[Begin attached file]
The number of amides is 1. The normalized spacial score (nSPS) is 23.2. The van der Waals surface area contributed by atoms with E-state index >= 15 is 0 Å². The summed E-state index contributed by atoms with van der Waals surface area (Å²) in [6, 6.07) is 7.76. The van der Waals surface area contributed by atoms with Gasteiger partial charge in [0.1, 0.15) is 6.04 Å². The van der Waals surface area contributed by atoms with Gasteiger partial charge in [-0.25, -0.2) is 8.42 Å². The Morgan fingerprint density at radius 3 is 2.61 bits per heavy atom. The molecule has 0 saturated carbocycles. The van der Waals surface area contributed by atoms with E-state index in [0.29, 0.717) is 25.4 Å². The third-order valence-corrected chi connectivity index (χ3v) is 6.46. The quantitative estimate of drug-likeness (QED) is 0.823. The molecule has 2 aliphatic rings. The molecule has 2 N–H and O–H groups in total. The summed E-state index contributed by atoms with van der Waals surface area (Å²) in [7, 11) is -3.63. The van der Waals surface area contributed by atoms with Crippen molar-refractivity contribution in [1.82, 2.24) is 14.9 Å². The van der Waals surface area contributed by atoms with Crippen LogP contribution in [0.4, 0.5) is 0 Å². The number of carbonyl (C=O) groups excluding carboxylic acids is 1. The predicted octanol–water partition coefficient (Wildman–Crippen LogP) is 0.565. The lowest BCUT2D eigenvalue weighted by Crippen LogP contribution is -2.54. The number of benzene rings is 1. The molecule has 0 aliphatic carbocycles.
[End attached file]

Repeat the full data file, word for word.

The number of amides is 1. The normalized spacial score (nSPS) is 23.2. The van der Waals surface area contributed by atoms with E-state index >= 15 is 0 Å². The summed E-state index contributed by atoms with van der Waals surface area (Å²) in [6, 6.07) is 7.76. The van der Waals surface area contributed by atoms with Gasteiger partial charge in [0.1, 0.15) is 6.04 Å². The van der Waals surface area contributed by atoms with Gasteiger partial charge in [-0.25, -0.2) is 8.42 Å². The Morgan fingerprint density at radius 3 is 2.61 bits per heavy atom. The molecule has 0 saturated carbocycles. The van der Waals surface area contributed by atoms with E-state index in [0.29, 0.717) is 25.4 Å². The third-order valence-corrected chi connectivity index (χ3v) is 6.46. The quantitative estimate of drug-likeness (QED) is 0.823. The molecule has 2 aliphatic rings. The molecule has 2 N–H and O–H groups in total. The summed E-state index contributed by atoms with van der Waals surface area (Å²) in [7, 11) is -3.63. The van der Waals surface area contributed by atoms with Crippen molar-refractivity contribution in [1.82, 2.24) is 14.9 Å². The van der Waals surface area contributed by atoms with Crippen LogP contribution in [0.4, 0.5) is 0 Å². The number of carbonyl (C=O) groups excluding carboxylic acids is 1. The predicted octanol–water partition coefficient (Wildman–Crippen LogP) is 0.565. The lowest BCUT2D eigenvalue weighted by Crippen LogP contribution is -2.54. The number of benzene rings is 1. The molecule has 0 aliphatic carbocycles.